(Bottom Trawl from Canadian Atlantic)
Haddock populations in Canada are showing signs of recovery from past overfishing. There are concerns about variable population sizes and bycatch when caught with longlines and bottom trawls, and bottom trawls also cause considerable damage to the seafloor. For these reasons, haddock from Canada is a "Good Alternative."
The Canadian Atlantic haddock fishery is certified as sustainable to the standard of the Marine Stewardship Council (MSC) .
Haddock is occasionally called "scrod," although this common term can refer to juvenile cod as well.
A bottom-dwelling fish, haddock is an important part of the Atlantic groundfish fishery. Haddock was overfished for years, but improved management ended overfishing. Stocks are no longer considered overfished - a significant improvement for the fishery. However concerns remain since populations continue to vary and are mostly composed of small, slow-growing individuals.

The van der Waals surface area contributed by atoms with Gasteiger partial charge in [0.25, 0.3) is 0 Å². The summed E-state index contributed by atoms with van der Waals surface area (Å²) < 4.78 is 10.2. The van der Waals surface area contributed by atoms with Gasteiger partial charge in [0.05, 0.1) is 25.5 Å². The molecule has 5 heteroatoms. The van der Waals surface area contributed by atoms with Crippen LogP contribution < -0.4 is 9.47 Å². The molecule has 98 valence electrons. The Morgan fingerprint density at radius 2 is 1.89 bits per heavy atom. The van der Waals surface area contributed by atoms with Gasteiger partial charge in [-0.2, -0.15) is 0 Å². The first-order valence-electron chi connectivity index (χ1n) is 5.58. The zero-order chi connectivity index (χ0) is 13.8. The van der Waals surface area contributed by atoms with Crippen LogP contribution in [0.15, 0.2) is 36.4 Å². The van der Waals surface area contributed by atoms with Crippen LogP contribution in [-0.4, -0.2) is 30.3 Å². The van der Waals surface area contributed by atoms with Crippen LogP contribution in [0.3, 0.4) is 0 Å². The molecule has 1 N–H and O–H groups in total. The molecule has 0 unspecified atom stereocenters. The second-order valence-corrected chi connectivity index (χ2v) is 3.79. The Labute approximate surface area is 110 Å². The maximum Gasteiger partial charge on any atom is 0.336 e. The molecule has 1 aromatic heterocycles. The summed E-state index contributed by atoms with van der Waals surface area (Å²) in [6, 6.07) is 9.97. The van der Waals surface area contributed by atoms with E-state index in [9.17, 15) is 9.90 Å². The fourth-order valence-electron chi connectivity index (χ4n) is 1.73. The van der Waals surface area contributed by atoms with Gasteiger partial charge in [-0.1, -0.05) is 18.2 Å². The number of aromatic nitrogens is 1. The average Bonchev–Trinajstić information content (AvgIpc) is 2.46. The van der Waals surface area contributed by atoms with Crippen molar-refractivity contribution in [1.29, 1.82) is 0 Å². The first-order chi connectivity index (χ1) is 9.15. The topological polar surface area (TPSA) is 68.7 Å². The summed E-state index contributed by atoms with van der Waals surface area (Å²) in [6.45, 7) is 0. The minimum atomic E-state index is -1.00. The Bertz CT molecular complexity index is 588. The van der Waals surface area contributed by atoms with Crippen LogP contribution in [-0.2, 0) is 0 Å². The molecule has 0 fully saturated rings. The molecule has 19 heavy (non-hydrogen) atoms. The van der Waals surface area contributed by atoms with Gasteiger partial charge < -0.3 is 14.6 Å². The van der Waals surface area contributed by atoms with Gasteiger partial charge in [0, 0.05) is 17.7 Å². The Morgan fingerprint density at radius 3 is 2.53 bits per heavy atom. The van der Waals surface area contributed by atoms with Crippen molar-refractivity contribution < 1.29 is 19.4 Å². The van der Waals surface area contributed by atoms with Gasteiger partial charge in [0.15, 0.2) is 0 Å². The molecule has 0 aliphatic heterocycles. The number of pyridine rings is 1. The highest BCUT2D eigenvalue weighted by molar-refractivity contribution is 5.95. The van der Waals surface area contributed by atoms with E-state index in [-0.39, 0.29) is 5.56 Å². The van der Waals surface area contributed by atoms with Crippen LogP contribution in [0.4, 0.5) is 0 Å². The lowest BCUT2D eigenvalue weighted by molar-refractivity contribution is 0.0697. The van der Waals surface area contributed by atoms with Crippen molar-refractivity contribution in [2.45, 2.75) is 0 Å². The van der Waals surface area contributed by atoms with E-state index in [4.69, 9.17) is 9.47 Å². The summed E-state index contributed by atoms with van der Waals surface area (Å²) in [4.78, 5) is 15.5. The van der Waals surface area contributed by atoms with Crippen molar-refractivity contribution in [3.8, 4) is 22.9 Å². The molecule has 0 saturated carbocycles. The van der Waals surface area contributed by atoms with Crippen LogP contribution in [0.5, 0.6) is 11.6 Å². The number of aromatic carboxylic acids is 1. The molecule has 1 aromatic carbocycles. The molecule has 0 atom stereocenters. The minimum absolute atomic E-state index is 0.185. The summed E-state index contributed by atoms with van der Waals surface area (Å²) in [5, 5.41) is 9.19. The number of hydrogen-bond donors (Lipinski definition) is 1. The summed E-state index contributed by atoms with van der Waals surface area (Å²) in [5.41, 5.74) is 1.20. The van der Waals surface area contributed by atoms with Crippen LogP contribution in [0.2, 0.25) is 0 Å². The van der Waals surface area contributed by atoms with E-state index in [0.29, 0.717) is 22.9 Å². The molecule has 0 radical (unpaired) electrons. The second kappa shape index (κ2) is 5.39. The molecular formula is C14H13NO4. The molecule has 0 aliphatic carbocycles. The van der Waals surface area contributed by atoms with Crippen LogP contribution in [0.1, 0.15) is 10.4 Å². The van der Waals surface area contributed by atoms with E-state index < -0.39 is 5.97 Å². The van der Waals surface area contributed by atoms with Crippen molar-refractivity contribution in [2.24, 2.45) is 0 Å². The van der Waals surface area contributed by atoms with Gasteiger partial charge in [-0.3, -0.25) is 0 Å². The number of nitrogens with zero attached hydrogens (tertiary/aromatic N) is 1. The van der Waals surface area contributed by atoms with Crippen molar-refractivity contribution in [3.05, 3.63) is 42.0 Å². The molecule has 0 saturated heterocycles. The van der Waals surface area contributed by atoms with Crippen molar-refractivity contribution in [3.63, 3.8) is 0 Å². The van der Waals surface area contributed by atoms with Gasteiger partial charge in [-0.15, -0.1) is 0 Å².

Haddock is caught using two types of gear - bottom trawls and bottom longlines. Both have environmental impacts. Bottom trawls cause considerable damage to seafloor habitats and both methods cause bycatch.
For these reasons haddock from the Canadian Atlantic caught with bottom longlines and bottom trawls is a "Good Alternative."